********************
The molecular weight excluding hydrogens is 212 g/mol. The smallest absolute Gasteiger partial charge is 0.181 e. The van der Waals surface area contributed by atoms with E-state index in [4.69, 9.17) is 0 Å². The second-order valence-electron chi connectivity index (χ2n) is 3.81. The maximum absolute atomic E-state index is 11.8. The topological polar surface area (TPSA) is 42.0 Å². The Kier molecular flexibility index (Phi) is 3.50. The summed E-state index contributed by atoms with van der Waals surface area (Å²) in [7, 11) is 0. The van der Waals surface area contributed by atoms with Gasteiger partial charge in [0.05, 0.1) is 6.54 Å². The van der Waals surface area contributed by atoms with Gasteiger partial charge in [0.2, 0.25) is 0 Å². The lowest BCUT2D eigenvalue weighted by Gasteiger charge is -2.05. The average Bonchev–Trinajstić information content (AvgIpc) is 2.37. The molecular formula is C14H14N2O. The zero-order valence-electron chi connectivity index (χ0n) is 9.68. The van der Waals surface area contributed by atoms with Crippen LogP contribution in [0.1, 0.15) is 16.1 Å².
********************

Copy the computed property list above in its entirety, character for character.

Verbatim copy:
The molecular weight excluding hydrogens is 212 g/mol. The smallest absolute Gasteiger partial charge is 0.181 e. The van der Waals surface area contributed by atoms with E-state index in [4.69, 9.17) is 0 Å². The second-order valence-electron chi connectivity index (χ2n) is 3.81. The maximum absolute atomic E-state index is 11.8. The topological polar surface area (TPSA) is 42.0 Å². The Kier molecular flexibility index (Phi) is 3.50. The summed E-state index contributed by atoms with van der Waals surface area (Å²) in [7, 11) is 0. The van der Waals surface area contributed by atoms with Gasteiger partial charge in [0.05, 0.1) is 6.54 Å². The van der Waals surface area contributed by atoms with Gasteiger partial charge in [0.2, 0.25) is 0 Å². The lowest BCUT2D eigenvalue weighted by Gasteiger charge is -2.05. The average Bonchev–Trinajstić information content (AvgIpc) is 2.37. The molecular formula is C14H14N2O. The zero-order valence-electron chi connectivity index (χ0n) is 9.68. The van der Waals surface area contributed by atoms with Crippen LogP contribution in [0.1, 0.15) is 16.1 Å².